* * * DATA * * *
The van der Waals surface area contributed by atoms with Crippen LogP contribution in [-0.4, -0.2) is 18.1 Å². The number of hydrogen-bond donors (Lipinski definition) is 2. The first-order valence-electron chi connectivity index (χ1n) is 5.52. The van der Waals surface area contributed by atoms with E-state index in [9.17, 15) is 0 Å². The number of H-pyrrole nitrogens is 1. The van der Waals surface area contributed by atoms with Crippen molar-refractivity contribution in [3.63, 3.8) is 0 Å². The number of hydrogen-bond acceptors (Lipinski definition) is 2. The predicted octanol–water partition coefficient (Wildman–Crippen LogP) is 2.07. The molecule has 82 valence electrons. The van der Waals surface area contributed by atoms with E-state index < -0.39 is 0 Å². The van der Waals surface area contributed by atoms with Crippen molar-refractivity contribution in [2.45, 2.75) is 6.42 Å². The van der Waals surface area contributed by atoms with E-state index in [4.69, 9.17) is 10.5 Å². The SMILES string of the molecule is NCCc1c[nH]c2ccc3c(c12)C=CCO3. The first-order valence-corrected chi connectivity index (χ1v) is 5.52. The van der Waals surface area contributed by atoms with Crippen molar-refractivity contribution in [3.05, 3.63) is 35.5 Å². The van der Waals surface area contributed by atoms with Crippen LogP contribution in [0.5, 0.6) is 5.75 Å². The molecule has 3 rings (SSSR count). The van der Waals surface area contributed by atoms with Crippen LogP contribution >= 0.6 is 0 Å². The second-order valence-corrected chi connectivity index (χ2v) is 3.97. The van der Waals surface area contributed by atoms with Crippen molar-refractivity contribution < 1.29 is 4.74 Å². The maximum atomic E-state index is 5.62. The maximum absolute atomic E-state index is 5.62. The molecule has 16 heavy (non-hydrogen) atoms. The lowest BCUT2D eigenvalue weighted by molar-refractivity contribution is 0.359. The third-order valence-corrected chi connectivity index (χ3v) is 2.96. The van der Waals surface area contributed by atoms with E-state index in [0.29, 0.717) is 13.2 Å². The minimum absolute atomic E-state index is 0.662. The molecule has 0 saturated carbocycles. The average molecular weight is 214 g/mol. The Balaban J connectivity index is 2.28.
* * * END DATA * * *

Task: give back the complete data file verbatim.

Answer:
The van der Waals surface area contributed by atoms with Crippen LogP contribution in [-0.4, -0.2) is 18.1 Å². The number of hydrogen-bond donors (Lipinski definition) is 2. The first-order valence-electron chi connectivity index (χ1n) is 5.52. The van der Waals surface area contributed by atoms with E-state index in [9.17, 15) is 0 Å². The number of H-pyrrole nitrogens is 1. The van der Waals surface area contributed by atoms with Crippen molar-refractivity contribution in [3.63, 3.8) is 0 Å². The number of hydrogen-bond acceptors (Lipinski definition) is 2. The predicted octanol–water partition coefficient (Wildman–Crippen LogP) is 2.07. The molecule has 82 valence electrons. The van der Waals surface area contributed by atoms with E-state index < -0.39 is 0 Å². The van der Waals surface area contributed by atoms with Crippen molar-refractivity contribution in [2.45, 2.75) is 6.42 Å². The van der Waals surface area contributed by atoms with E-state index in [4.69, 9.17) is 10.5 Å². The SMILES string of the molecule is NCCc1c[nH]c2ccc3c(c12)C=CCO3. The first-order valence-corrected chi connectivity index (χ1v) is 5.52. The van der Waals surface area contributed by atoms with Crippen molar-refractivity contribution in [3.05, 3.63) is 35.5 Å². The van der Waals surface area contributed by atoms with Crippen LogP contribution in [0.5, 0.6) is 5.75 Å². The molecule has 3 rings (SSSR count). The van der Waals surface area contributed by atoms with Crippen LogP contribution >= 0.6 is 0 Å². The second-order valence-corrected chi connectivity index (χ2v) is 3.97. The van der Waals surface area contributed by atoms with Crippen molar-refractivity contribution < 1.29 is 4.74 Å². The maximum atomic E-state index is 5.62. The maximum absolute atomic E-state index is 5.62. The molecule has 16 heavy (non-hydrogen) atoms. The lowest BCUT2D eigenvalue weighted by molar-refractivity contribution is 0.359. The third-order valence-corrected chi connectivity index (χ3v) is 2.96. The van der Waals surface area contributed by atoms with E-state index in [0.29, 0.717) is 13.2 Å². The minimum absolute atomic E-state index is 0.662. The molecule has 0 saturated carbocycles. The average molecular weight is 214 g/mol. The Balaban J connectivity index is 2.28.